When people first stop taking opioids, they will likely start experiencing withdrawal symptoms within a few hours or a few days, depending on the types of opioids used. During this stage, cravings for the drug will begin, and clients may feel anxious or irritable. Generally, early-stage symptoms can be easily managed with distractions and support.

Peak Stage
After thirty to seventy-two hours of stopping opioid use, clients will generally enter the peak stage, where they will experience the most severe withdrawal symptoms. These symptoms can range from uncomfortable to severe, so it is important to have proper treatment and medical professionals present during this time to ensure comfort and safety.

Late Stage
Most people will enter the late stage around a week after their last opioid use. During the late stage, some withdrawal symptoms may still occur, but they will gradually begin improving over time. Proper treatment and support are still necessary during this time to ensure a full recovery.5

Opioid Withdrawal Symptoms

Common opioid withdrawal symptoms that may occur include:

  • Anxiety
  • Belly cramps
  • Body aches
  • Diarrhea
  • Dilated pupils
  • Fast heartbeat
  • Fatigue
  • Fever
  • Hallucinations
  • High blood pressure
  • Insomnia
  • Rapid breathing
  • Restlessness
  • Runny nose
  • Seizures
  • Shaking
  • Sweating
  • Vomiting
  • Watery eyes

Opioid Overdose Symptoms

Opioid overdose can be very serious and even life-threatening. If someone is experiencing signs of an opioid overdose, it’s important to get immediate medical attention. Common signs of an opioid overdose include:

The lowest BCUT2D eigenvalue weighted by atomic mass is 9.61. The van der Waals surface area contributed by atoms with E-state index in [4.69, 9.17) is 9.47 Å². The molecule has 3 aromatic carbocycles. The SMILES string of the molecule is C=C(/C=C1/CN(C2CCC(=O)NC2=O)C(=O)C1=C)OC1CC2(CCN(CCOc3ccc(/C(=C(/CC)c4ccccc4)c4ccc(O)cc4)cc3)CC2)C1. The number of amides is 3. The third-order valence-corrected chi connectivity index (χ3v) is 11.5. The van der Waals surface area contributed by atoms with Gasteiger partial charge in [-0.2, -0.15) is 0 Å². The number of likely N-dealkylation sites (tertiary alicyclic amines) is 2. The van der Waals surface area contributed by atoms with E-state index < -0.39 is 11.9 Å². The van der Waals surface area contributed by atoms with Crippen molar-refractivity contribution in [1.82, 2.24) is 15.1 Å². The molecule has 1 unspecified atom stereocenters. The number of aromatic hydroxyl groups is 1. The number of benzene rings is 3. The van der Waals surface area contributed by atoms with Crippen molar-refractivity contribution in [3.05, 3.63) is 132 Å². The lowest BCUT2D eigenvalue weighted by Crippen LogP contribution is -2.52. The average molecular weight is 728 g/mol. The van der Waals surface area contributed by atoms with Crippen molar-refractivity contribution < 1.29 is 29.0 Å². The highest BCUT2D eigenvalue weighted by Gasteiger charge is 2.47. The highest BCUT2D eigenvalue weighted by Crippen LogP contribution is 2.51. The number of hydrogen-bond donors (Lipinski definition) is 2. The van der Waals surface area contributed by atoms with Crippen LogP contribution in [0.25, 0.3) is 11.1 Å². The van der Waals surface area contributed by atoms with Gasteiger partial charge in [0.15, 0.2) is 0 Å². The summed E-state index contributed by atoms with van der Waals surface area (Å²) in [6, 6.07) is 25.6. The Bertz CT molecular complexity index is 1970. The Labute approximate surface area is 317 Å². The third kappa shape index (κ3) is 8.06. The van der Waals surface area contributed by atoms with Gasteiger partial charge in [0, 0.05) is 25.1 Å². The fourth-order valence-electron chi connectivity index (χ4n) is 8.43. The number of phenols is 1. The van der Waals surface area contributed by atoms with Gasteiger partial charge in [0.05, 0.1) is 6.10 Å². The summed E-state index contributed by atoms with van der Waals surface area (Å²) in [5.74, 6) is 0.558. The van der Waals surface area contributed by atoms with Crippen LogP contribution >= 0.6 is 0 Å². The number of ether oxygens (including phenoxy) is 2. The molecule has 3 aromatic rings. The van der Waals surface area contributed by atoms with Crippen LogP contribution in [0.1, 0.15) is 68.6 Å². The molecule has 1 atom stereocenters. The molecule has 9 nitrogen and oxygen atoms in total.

• Their body going limp
  • Extremely pale face or clammy skin 
  • Fingernails with a blue or purple tint
  • Severely slowed breathing or heart rate
  • They are unresponsive or have trouble speaking
  • Vomiting or making gurgling noises
Opioid Overdose Symptoms

Opioids Addiction Treatment Options

If you or someone you know is struggling with an addiction to opioids, treatment options at Great Oaks Recovery Center are available that can help.

Opioid Detox

One of the first steps in the treatment process is an opioid detox. Withdrawal symptoms experienced during the detox process can be severe, making it essential to receive proper support and treatment during this time. 

Opioid Withdrawal Treatment

Opioid withdrawal treatment provides support and comfort during the detox process as the body removes opioids from its system. Having proper support and treatment for withdrawal symptoms keeps each client safe and comfortable during this difficult time.

Opioid Medication-Assisted Treatment

Medications may also be used during the treatment process to help ease withdrawal symptoms and prevent a relapse from occurring. Common medications used during opioid addiction treatment are methadone, naltrexone, and buprenorphine.

Continuing Care

Successful treatment programs provide clients with continuing care and help create a long-term plan for success that will guide them even after they finish treatment. Long-term therapy, support groups, and other resources are available to help maintain long-term sobriety.

Getting Help at Great Oaks Recovery Center

If you are looking for opioid addiction treatment, Great Oaks Recovery Center can help. Great Oaks has educated medical and treatment professionals who create a recovery plan that fits each client’s needs. All treatment processes at Great Oaks are evidence-based and tested to provide the best possible results. Long-term recovery from opioid addiction is possible, and no one has to go through it alone. Contact us today for more information on what treatment options are available.



Questions About Treatment?

Our knowledgeable team is ready to discuss your situation and options. Your call is confidential with no obligation required.